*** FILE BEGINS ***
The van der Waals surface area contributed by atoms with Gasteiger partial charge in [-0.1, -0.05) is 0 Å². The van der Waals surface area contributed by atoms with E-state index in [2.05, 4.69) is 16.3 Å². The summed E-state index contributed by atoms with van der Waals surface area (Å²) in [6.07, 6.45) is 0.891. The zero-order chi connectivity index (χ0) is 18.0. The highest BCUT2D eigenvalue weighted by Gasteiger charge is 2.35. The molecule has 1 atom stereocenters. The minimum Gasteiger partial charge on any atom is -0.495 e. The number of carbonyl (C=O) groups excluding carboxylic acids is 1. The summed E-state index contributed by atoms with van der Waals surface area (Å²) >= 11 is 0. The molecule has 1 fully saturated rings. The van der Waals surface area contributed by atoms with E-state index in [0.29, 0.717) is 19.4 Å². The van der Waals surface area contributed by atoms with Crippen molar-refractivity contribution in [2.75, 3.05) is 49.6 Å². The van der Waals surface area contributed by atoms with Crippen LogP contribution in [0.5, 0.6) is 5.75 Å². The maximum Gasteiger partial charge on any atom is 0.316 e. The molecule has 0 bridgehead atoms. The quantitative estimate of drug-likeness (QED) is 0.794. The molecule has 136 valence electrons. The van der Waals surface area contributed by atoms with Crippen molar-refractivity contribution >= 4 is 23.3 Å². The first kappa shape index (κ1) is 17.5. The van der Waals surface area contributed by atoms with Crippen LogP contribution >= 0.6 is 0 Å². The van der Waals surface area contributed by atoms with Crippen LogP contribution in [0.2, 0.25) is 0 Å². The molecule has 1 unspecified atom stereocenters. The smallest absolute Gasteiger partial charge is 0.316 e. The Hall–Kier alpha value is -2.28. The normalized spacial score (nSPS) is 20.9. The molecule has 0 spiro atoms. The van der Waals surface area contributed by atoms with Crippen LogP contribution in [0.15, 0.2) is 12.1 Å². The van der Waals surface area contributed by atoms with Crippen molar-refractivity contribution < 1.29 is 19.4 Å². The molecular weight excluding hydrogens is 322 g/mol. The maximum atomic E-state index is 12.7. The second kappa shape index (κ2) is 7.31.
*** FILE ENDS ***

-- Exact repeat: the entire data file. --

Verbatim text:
The van der Waals surface area contributed by atoms with Gasteiger partial charge in [-0.1, -0.05) is 0 Å². The van der Waals surface area contributed by atoms with E-state index in [2.05, 4.69) is 16.3 Å². The summed E-state index contributed by atoms with van der Waals surface area (Å²) in [6.07, 6.45) is 0.891. The zero-order chi connectivity index (χ0) is 18.0. The highest BCUT2D eigenvalue weighted by Gasteiger charge is 2.35. The molecule has 1 atom stereocenters. The minimum Gasteiger partial charge on any atom is -0.495 e. The number of carbonyl (C=O) groups excluding carboxylic acids is 1. The summed E-state index contributed by atoms with van der Waals surface area (Å²) >= 11 is 0. The molecule has 1 fully saturated rings. The van der Waals surface area contributed by atoms with E-state index in [0.29, 0.717) is 19.4 Å². The van der Waals surface area contributed by atoms with Crippen molar-refractivity contribution in [2.75, 3.05) is 49.6 Å². The van der Waals surface area contributed by atoms with Crippen LogP contribution in [0.5, 0.6) is 5.75 Å². The maximum Gasteiger partial charge on any atom is 0.316 e. The molecule has 0 bridgehead atoms. The quantitative estimate of drug-likeness (QED) is 0.794. The molecule has 136 valence electrons. The van der Waals surface area contributed by atoms with Crippen molar-refractivity contribution >= 4 is 23.3 Å². The first kappa shape index (κ1) is 17.5. The van der Waals surface area contributed by atoms with Crippen LogP contribution >= 0.6 is 0 Å². The van der Waals surface area contributed by atoms with Crippen LogP contribution in [0.2, 0.25) is 0 Å². The molecule has 1 unspecified atom stereocenters. The smallest absolute Gasteiger partial charge is 0.316 e. The Hall–Kier alpha value is -2.28. The normalized spacial score (nSPS) is 20.9. The molecule has 0 spiro atoms. The van der Waals surface area contributed by atoms with Crippen LogP contribution in [0.15, 0.2) is 12.1 Å². The van der Waals surface area contributed by atoms with Crippen molar-refractivity contribution < 1.29 is 19.4 Å². The molecular weight excluding hydrogens is 322 g/mol. The maximum atomic E-state index is 12.7. The second kappa shape index (κ2) is 7.31.